By Collin County Criminal Defense Lawyer Jeremy Rosenthal
On a recent drive to Austin and back, I couldn’t help but notice about 10 or 15 Texas Department of Transportation electronic signs which flashed two sequential screens. The first was “1785 Deaths This Year on Texas Roads” and the second was a reminder not to drink and drive.
Wow, I thought… I didn’t realize drunk driver’s caused about 250 deaths per month in Texas alone! Then I started thinking this figure sounded a bit too high. Then my lawyer brain started to kick in and I realized the TxDOT signs were sort of making a play on words… The signs didn’t actually SAY all 1785 were caused by DWI — they had their fingers crossed!
No one wants drunk drivers on our roads. Losing a loved one on the highway is a terrible tragedy no one should experience regardless of whether it’s inattentive driving, road rage, texting or drunk driving. Hopefully the TxDOT officials decision to publish the number of traffic related deaths will turn heads and in doing so make our highways a safer place to drive. You can read some of the PR they got here and here.
The signs leave the clear impression the 1785 tragic losses on the highway are ALL due to Driving While Intoxicated. When you read the quote from TxDOT spokesman Mark Petit, he says “We think that pointing out the number of deaths that have occurred so far this year will make somebody think twice maybe about whether they should pick up that cell phone and text somebody, or whether they should buckle that seatbelt.”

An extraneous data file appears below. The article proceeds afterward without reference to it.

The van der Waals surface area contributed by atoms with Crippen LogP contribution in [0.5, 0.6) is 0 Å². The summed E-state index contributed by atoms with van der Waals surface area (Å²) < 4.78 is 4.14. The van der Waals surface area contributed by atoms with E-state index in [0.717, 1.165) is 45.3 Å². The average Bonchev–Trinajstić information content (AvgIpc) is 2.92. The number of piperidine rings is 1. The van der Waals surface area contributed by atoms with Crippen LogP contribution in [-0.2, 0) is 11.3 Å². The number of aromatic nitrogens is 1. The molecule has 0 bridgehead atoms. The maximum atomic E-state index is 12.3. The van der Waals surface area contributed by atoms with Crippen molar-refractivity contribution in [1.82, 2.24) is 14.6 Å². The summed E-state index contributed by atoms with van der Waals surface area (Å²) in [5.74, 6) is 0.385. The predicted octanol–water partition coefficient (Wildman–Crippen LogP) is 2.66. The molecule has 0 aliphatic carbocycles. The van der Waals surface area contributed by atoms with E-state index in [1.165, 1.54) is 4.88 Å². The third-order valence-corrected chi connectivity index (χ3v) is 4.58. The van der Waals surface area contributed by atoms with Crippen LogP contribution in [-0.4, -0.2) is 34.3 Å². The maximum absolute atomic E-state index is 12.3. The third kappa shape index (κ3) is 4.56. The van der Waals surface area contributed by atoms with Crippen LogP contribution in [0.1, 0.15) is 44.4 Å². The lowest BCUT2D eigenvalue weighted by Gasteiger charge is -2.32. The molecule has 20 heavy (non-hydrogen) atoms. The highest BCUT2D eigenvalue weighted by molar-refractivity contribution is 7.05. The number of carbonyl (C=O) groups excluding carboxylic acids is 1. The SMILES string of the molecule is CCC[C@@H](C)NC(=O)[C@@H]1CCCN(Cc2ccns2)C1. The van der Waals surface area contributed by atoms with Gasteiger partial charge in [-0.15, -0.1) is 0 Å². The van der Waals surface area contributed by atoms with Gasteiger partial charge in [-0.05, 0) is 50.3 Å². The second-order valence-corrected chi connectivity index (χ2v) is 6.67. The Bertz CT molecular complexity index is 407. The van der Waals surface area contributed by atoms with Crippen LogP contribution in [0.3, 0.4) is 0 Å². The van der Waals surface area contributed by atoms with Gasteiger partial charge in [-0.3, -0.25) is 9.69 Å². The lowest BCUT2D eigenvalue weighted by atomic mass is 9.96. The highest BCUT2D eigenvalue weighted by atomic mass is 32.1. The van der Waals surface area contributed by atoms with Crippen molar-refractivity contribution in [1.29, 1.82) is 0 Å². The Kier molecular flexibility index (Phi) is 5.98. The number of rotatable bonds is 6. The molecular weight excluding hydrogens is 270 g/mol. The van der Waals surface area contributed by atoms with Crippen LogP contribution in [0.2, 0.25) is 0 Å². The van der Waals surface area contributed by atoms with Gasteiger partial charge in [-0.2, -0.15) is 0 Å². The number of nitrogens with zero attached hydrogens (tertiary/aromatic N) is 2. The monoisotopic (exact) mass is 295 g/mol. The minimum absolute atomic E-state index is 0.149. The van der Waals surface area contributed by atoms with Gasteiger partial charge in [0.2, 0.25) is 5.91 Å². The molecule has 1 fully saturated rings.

But the signs don’t say, “Buckle Up” and they don’t say, “Don’t Text and Drive.” Each sign I saw had the same sequence of traffic deaths followed by the warnings against drinking and driving.
Here’s Why It’s A Problem
It’s a problem because it leaves a false impression, over-exaggerates, and stokes the flames against a group of people that it’s already somewhat popular to pick on — DWI suspects. TxDOT concedes traffic fatalities have declined 21% in roughly the past decade and Mr. Petit’s warning in the above quote is also clearly against distracted driving.
Think of how angry you would be if your husband, wife, son or daughter were on trial for Driving While Intoxicated and during the jury selection process, you hear extremely angry jurors who want to presume a suspect guilty and give them far harsher punishment — because they’re lead to believe DWI related deaths are approximately 300% worse than they actually are (in 2011, TxDOT reports 3,015 total highway deaths and 1,039 “involved” alcohol).
If there is harm in the Texas Department of Transportation also warning drivers to put down hand-held devices and to wear seat belts in conjunction with the traffic death statistics — I have a hard time seeing it. Everyone wants safer roads.
*Jeremy Rosenthal is an attorney licensed to Practice in the State of Texas. Nothing in this article is intended to be legal advice. For legal advice about any situation you should contact an attorney directly. Contacting the attorney through this forum does not create an attorney-client relationship and communications sent through this forum are not privileged nor confidential.